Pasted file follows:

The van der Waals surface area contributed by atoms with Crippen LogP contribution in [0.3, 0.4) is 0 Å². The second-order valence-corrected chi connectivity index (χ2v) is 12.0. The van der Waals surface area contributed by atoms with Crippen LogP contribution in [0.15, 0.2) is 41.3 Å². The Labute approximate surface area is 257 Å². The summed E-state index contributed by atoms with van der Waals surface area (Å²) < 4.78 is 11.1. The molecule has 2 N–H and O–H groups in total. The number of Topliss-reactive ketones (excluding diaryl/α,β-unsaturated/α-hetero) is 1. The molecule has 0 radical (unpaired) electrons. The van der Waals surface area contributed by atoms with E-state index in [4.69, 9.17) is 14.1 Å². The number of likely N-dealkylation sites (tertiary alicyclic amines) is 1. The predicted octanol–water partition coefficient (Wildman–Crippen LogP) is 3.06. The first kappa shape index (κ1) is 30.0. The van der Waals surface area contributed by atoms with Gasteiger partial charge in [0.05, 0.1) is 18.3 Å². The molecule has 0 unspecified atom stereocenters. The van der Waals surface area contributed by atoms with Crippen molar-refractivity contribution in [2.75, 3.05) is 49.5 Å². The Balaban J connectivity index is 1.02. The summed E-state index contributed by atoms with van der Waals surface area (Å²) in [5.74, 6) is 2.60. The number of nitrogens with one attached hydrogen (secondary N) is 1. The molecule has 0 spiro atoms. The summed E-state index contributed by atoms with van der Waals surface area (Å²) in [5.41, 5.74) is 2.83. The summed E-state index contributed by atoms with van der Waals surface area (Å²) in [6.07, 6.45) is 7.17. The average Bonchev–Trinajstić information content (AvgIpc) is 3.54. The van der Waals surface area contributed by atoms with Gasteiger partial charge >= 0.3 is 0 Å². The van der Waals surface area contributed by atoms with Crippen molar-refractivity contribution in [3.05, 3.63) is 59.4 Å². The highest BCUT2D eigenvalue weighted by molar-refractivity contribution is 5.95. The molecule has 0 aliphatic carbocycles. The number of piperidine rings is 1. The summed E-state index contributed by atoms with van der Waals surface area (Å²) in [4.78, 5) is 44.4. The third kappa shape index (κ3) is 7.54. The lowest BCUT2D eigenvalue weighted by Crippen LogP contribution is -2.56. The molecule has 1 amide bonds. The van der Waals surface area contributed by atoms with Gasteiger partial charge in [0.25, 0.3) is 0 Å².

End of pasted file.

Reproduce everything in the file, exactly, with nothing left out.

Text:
The van der Waals surface area contributed by atoms with Crippen LogP contribution in [0.3, 0.4) is 0 Å². The second-order valence-corrected chi connectivity index (χ2v) is 12.0. The van der Waals surface area contributed by atoms with Crippen LogP contribution in [0.15, 0.2) is 41.3 Å². The Labute approximate surface area is 257 Å². The summed E-state index contributed by atoms with van der Waals surface area (Å²) < 4.78 is 11.1. The molecule has 2 N–H and O–H groups in total. The number of Topliss-reactive ketones (excluding diaryl/α,β-unsaturated/α-hetero) is 1. The molecule has 0 radical (unpaired) electrons. The van der Waals surface area contributed by atoms with E-state index in [4.69, 9.17) is 14.1 Å². The number of likely N-dealkylation sites (tertiary alicyclic amines) is 1. The predicted octanol–water partition coefficient (Wildman–Crippen LogP) is 3.06. The first kappa shape index (κ1) is 30.0. The van der Waals surface area contributed by atoms with Gasteiger partial charge in [0.05, 0.1) is 18.3 Å². The molecule has 0 unspecified atom stereocenters. The van der Waals surface area contributed by atoms with Crippen molar-refractivity contribution in [2.75, 3.05) is 49.5 Å². The Balaban J connectivity index is 1.02. The summed E-state index contributed by atoms with van der Waals surface area (Å²) in [5.74, 6) is 2.60. The number of nitrogens with one attached hydrogen (secondary N) is 1. The molecule has 0 spiro atoms. The summed E-state index contributed by atoms with van der Waals surface area (Å²) in [5.41, 5.74) is 2.83. The summed E-state index contributed by atoms with van der Waals surface area (Å²) in [6.07, 6.45) is 7.17. The average Bonchev–Trinajstić information content (AvgIpc) is 3.54. The van der Waals surface area contributed by atoms with Gasteiger partial charge >= 0.3 is 0 Å². The van der Waals surface area contributed by atoms with Crippen molar-refractivity contribution in [3.05, 3.63) is 59.4 Å². The highest BCUT2D eigenvalue weighted by molar-refractivity contribution is 5.95. The molecule has 0 aliphatic carbocycles. The number of piperidine rings is 1. The summed E-state index contributed by atoms with van der Waals surface area (Å²) in [4.78, 5) is 44.4. The third kappa shape index (κ3) is 7.54. The lowest BCUT2D eigenvalue weighted by Crippen LogP contribution is -2.56. The molecule has 1 amide bonds. The van der Waals surface area contributed by atoms with Gasteiger partial charge in [0.25, 0.3) is 0 Å².